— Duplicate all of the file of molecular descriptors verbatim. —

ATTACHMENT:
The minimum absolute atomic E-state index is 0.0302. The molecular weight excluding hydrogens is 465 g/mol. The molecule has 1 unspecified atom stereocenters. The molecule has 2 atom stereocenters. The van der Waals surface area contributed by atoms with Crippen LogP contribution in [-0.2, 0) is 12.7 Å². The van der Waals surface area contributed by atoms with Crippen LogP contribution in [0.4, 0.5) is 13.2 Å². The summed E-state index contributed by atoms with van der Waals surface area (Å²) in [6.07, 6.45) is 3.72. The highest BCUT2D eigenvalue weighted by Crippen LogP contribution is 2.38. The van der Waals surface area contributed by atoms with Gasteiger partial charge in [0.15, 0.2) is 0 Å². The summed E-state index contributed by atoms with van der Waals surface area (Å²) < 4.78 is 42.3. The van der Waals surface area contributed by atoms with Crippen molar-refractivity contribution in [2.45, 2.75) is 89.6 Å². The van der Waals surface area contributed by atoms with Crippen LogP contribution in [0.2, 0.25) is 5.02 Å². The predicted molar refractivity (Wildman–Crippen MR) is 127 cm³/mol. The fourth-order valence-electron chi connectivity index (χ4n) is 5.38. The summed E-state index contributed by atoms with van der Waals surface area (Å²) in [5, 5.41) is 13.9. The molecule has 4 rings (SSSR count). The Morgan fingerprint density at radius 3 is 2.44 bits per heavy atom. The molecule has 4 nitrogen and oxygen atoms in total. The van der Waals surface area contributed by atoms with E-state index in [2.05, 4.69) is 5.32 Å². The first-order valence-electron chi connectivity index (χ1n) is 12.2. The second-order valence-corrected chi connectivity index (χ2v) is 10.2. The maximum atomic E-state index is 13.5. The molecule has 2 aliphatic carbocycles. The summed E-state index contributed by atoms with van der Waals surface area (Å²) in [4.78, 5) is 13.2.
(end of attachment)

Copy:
The minimum absolute atomic E-state index is 0.0302. The molecular weight excluding hydrogens is 465 g/mol. The molecule has 1 unspecified atom stereocenters. The molecule has 2 atom stereocenters. The van der Waals surface area contributed by atoms with Crippen LogP contribution in [-0.2, 0) is 12.7 Å². The van der Waals surface area contributed by atoms with Crippen LogP contribution in [0.4, 0.5) is 13.2 Å². The summed E-state index contributed by atoms with van der Waals surface area (Å²) in [6.07, 6.45) is 3.72. The highest BCUT2D eigenvalue weighted by Crippen LogP contribution is 2.38. The van der Waals surface area contributed by atoms with Gasteiger partial charge in [0.15, 0.2) is 0 Å². The summed E-state index contributed by atoms with van der Waals surface area (Å²) < 4.78 is 42.3. The van der Waals surface area contributed by atoms with Crippen molar-refractivity contribution in [2.45, 2.75) is 89.6 Å². The van der Waals surface area contributed by atoms with Crippen LogP contribution in [0.2, 0.25) is 5.02 Å². The predicted molar refractivity (Wildman–Crippen MR) is 127 cm³/mol. The fourth-order valence-electron chi connectivity index (χ4n) is 5.38. The summed E-state index contributed by atoms with van der Waals surface area (Å²) in [5, 5.41) is 13.9. The molecule has 4 rings (SSSR count). The Morgan fingerprint density at radius 3 is 2.44 bits per heavy atom. The molecule has 4 nitrogen and oxygen atoms in total. The van der Waals surface area contributed by atoms with E-state index in [2.05, 4.69) is 5.32 Å². The first-order valence-electron chi connectivity index (χ1n) is 12.2. The second-order valence-corrected chi connectivity index (χ2v) is 10.2. The maximum atomic E-state index is 13.5. The molecule has 2 aliphatic carbocycles. The summed E-state index contributed by atoms with van der Waals surface area (Å²) in [4.78, 5) is 13.2.